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Dancing With Myself

by PeakCare on 18th May 2011

Home -> Articles -> 2011 -> May -> Dancing With Myself

“No comment” is a comment.”
—George Carlin

I have been dancing ballet for a year and a half. I love it. When I want to practice at home I usually do so in front of glass sliding doors that lead onto the balcony of the apartment that I live in. I do this because I can see my reflection and the sliding doors become like a mirror. The problem is that I need to practice without curtains so I can see my reflection. This means that everyone in the apartment block opposite mine can see me performing very, very poor attempts at pirouettes. I must say it is fairly funny and has become a laugh with friends in the apartments. This may seem unrelated but the topic of today’s blog is voyeurism.

The definition of voyeurism is changing. No longer is perving on someone dancing ballet in their apartment the definition of voyeurism. Voyeurism is now seen as observing the world online. Social Media has changed the way people observe and interact with each other. I can go online and be voyeuristic. I can observe different blogs, websites, facebook pages, twitter account ect. No one needs to know my name; no one needs to know I am even doing it.

I feel the issue that online voyeurism relates to engagement. Let’s continue with the ballet analogy for a little while. Imagine if there were other people in the apartments that danced ballet in front of their sliding doors but never told anyone. Then imagine if I saw someone else dancing ballet in front of their sliding doors but I never said anything to them about how I do the same thing. We could continue to dance ballet in front of sliding doors without communicating with one another about our experience.

If I talk to the person who I have seen dancing like I do, then I change the dynamic. I am no longer being voyeuristic. I am interacting and engaging. Imagine what would happen if I spoke to the person dancing ballet in front of the sliding doors and told them I do the same thing. What would that mean for this person? What would it mean for me?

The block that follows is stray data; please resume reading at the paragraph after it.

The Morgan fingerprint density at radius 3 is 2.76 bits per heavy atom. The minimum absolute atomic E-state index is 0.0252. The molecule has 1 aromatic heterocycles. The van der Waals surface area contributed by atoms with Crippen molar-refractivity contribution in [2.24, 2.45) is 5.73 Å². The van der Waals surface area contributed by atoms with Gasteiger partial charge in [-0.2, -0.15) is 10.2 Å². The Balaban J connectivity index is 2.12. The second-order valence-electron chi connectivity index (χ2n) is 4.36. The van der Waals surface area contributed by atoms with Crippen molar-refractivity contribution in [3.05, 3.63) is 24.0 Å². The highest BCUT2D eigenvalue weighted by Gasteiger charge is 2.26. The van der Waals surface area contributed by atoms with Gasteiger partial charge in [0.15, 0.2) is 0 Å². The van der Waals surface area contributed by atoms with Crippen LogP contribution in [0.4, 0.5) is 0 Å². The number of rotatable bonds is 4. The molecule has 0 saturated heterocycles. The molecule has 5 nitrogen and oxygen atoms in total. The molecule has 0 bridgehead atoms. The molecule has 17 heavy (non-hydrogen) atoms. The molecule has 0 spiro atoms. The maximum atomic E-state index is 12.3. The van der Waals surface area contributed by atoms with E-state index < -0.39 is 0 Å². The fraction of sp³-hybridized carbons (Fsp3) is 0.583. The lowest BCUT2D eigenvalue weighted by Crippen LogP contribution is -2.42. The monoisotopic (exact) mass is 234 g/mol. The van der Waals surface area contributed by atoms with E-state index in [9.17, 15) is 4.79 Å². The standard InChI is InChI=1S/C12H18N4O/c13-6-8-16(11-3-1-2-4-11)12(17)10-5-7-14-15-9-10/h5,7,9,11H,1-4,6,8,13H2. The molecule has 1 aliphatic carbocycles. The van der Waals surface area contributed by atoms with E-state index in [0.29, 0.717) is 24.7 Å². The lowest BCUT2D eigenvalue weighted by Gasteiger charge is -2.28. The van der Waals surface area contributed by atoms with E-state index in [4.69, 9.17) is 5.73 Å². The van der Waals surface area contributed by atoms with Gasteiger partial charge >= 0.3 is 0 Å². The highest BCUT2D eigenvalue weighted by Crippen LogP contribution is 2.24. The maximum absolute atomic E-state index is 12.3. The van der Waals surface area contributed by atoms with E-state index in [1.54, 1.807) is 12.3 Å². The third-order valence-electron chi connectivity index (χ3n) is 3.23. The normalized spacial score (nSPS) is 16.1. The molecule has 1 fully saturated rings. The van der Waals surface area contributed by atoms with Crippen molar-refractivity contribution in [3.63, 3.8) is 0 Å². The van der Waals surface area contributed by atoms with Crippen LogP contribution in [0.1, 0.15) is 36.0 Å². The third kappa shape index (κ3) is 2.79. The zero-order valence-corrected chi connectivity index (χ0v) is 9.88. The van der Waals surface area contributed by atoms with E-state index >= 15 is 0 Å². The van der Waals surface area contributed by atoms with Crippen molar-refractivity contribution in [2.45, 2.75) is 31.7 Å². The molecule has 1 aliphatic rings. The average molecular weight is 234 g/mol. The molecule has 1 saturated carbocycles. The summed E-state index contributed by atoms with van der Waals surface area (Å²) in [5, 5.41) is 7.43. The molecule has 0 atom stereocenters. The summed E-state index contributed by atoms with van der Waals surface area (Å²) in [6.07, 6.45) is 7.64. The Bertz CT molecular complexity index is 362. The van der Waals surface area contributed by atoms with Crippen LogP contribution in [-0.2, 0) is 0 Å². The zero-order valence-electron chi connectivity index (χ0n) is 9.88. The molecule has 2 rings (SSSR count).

I think this would be a very powerful experience for both of us. I think that this is a key point about voyeurism. To me I feel really good when I connect with another person. I can’t connect if I am just observing. I think I need to engage to feel true connection.

Social media has made it easier than ever to connect with people. The simplest form of engaging with online content is to click ‘like’. You can also comment on a person’s status and blog. You can share something online and direct other people to what you have seen. Check out thisMashable article on creative ways you can engage with twitter beyond just following someone.

I want to talk about moving beyond voyeurism to engagement because I think the human services sector can really benefit from the interaction of workers online. Lots of people in our sector use social media in their personal lives and may follow blogs such as this one. Through engaging in social media we can move from voyeurism to action, and that action can be around social issues.

Imagine if I spoke to the person dancing ballet in front of their sliding doors about how I do it too. Then imagine if then we found more people who dance ballet in front of their sliding doors. Eventually we could gather a group together to buy proper mirrors instead of sliding doors. How good would that feel?

Imagine if we did that in the human services sector. If enough people interact with one another online and say the same thing this creates solidarity. How nice is it to know you are not the only one feeling like you are struggling to balance a case load? How good does it feel to connect with someone in the sector at trainings and seminars? Creating community and solidarity online can also lead to action about issues.

Commenting on a blog or facebook can be a scary way of interacting. It does involve some risk. Our sector often deals with sensitive issues which need to be talked about in inclusive, supportive ways. Another risk that may prevent people from interacting is saying something that may be different to their organisations stance on an issue. There are scary things that prevent people from interacting. Yet without interacting about the issues it only perpetuates the situation.

What I am proposing for this blog is to have a go at commenting on it. I will reply to as many comments as I can. If you feel uneasy about commenting perhaps you can comment by creating an alias. I am really keen to hear from you. I don’t want to be the only one dancing ballet in front of sliding glass doors !

Matthew Ross – Social Work Practicum Student on Placement with PeakCare